Tempus Fugit.  A recent ABC program on the death of Princess Diana reminded me that 20 years have gone by in a jiffy.  She died August 31, 1997, following a car crash in the underpass of Place de l’Alma, and sent a nation, and the world, into mourning.

Mind you, Princess Di is no longer talked about in chic London drawing rooms the way she once was, but that is only natural.  Her children are grown up, her ex has remarried, and her in-laws are in their 90’s.  She is no longer a threat to the monarchy, although once her ex becomes king, his meddling, I predict, will get him into hot water sooner rather than later.

The ABC program reminded me of that old axiom that people who don’t know speak, and those who do know remain silent.  Tina Brown, who needs no introduction, featured prominently, talking about Di’s inner feelings about her Pakistani doctor lover as if Brown had been present during their trysts.  Tina is an able journalist who knows how to make a story interesting, and she did a credible job, except for one fact.  She only met Diana once in her life, at a luncheon for British women living and working in New York.  Another woman offering nonstop opinions on the program was one who goes under the name of Lady Colin Campbell.  She’s a woman of a certain age born somewhere in the Caribbean who married a drunken English lord who ran away rather quickly once he realized what he had done.  I am not certain of this, but I’d bet a fortune that this Lady Colin person never came face to face with Di except, of course, if she ran across her in a public street.

But I digress.  Why shouldn’t aging ladies who are no longer in the public eye pretend to be intimates of the icon of our times?  Why not, indeed?  The others who appeared on the two-hour telecast were acquaintances of the princess, starting with Michael Cole, a p.r. man for the dreaded Mohammed Fayed.  Cole throughout the program referred to the plebeian Egyptian with the aristocratic prefix “Al.”  He did a good job hinting that Dodi Fayed and Di were about to become engaged, as big a crock as I can think of.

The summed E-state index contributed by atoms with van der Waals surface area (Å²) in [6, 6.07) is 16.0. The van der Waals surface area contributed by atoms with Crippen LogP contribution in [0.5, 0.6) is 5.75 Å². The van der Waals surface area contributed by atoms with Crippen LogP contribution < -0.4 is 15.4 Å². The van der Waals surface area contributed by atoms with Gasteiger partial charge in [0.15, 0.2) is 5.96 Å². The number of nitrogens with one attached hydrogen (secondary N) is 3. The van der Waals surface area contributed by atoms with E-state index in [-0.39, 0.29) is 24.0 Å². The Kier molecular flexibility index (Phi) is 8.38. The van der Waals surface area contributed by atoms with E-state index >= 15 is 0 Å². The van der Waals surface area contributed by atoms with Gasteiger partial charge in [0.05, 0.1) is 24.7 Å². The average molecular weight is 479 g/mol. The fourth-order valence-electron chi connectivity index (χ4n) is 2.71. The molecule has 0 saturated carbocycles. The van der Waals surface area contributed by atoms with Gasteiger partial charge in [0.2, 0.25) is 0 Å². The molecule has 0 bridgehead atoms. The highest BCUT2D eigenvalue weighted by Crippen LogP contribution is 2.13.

I’ve often written about Diana, with whom I was on very friendly terms, so I will not regurgitate old gossip and tired old tales.  Simply put, she was a sweet young woman who once told me she had never opened a book in her life—an exaggeration—and that she was thick as a plank and embarrassed when conversation turned to serious matters.  But she was a very canny woman, smart as a whip, one who had taught herself whom to trust and mostly whom not to.  Once you crossed her, you were struck off the list forever.

Although another journalist on this particular program claimed he was the last one to speak to Diana over the telephone, I always thought it was yours truly who had.  It was a beautiful afternoon in the Swiss Alps, and I was in the garden of my chalet with Nigel Dempster, the premier gossip columnist of Britain, now long dead.  In order to annoy him I told him I had Diana’s private number, and I would call her in front of him as long as he didn’t make his presence obvious to her.  He gave me his word and stuck to the bargain.  I rang her, and she answered.  Hello, stranger, said she.  This is a professional call, said I.  She giggled.  Are you about to go Muslim on us?, said I.  You gotta be kidding, said she, putting on an American accent.  I’ll be in London tomorrow.  Ring then, said she.  Lots of love, said I.  And that was that.  She crashed and died that night.

Her death almost brought down the monarchy because of the perception—mostly false—that the family had treated Di badly.  That, the family did not do; in fact, both the Queen and Prince Philip sympathized greatly with her.  The Queen Mother was very much against her, and Prince Charles acted like a cad, but that’s an old story.  Charles is what the English call a ninny, a whinger, a tantrum-throwing snob who is intolerant of those whose opinions he doesn’t agree with.  He is peevish and petulant, but also has a serious side that can be troublesome in a constitutional democracy.  He is an intellectual striver who wants to improve the world and told us not long ago—in March 2009—that the world would end in 100 months, which is the end of June 2017, if we didn’t change our ways.  He attributed this to climate change, but for a man who flies private and owns more cars than he has hairs on his head, it sounds more of a double standard than a serious prediction of doom.

Still, Britain is better off with a monarchy than with a president, so the best of luck to him.  I only wish the Queen could live to be 110, which would make Prince Charles too old to take over.  Twenty years have passed since Diana’s death, and they’ve passed much too quickly for us oldies.  They should let her rest in peace.